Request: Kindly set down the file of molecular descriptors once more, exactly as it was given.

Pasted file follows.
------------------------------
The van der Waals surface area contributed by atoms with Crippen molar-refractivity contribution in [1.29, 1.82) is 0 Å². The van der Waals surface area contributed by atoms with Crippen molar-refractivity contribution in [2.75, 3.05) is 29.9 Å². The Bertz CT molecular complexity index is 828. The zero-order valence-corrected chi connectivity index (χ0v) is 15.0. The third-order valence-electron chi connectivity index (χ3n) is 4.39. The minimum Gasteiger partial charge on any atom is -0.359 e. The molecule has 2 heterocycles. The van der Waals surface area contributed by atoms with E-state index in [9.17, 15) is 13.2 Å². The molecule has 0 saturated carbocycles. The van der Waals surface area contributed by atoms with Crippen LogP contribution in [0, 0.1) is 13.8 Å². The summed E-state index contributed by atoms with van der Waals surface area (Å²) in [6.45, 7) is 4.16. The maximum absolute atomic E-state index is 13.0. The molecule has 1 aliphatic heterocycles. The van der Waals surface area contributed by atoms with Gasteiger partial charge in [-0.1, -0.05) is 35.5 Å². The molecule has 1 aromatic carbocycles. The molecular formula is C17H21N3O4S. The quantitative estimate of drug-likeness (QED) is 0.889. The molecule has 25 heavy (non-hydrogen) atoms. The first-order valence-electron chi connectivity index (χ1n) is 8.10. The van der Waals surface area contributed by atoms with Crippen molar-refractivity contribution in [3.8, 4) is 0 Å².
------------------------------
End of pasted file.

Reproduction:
The van der Waals surface area contributed by atoms with Crippen molar-refractivity contribution in [1.29, 1.82) is 0 Å². The van der Waals surface area contributed by atoms with Crippen molar-refractivity contribution in [2.75, 3.05) is 29.9 Å². The Bertz CT molecular complexity index is 828. The zero-order valence-corrected chi connectivity index (χ0v) is 15.0. The third-order valence-electron chi connectivity index (χ3n) is 4.39. The minimum Gasteiger partial charge on any atom is -0.359 e. The molecule has 2 heterocycles. The van der Waals surface area contributed by atoms with E-state index in [9.17, 15) is 13.2 Å². The molecule has 0 saturated carbocycles. The van der Waals surface area contributed by atoms with Crippen LogP contribution in [0, 0.1) is 13.8 Å². The summed E-state index contributed by atoms with van der Waals surface area (Å²) in [6.45, 7) is 4.16. The maximum absolute atomic E-state index is 13.0. The molecule has 1 aliphatic heterocycles. The van der Waals surface area contributed by atoms with Gasteiger partial charge in [-0.1, -0.05) is 35.5 Å². The molecule has 1 aromatic carbocycles. The molecular formula is C17H21N3O4S. The quantitative estimate of drug-likeness (QED) is 0.889. The molecule has 25 heavy (non-hydrogen) atoms. The first-order valence-electron chi connectivity index (χ1n) is 8.10. The van der Waals surface area contributed by atoms with Crippen molar-refractivity contribution in [3.8, 4) is 0 Å².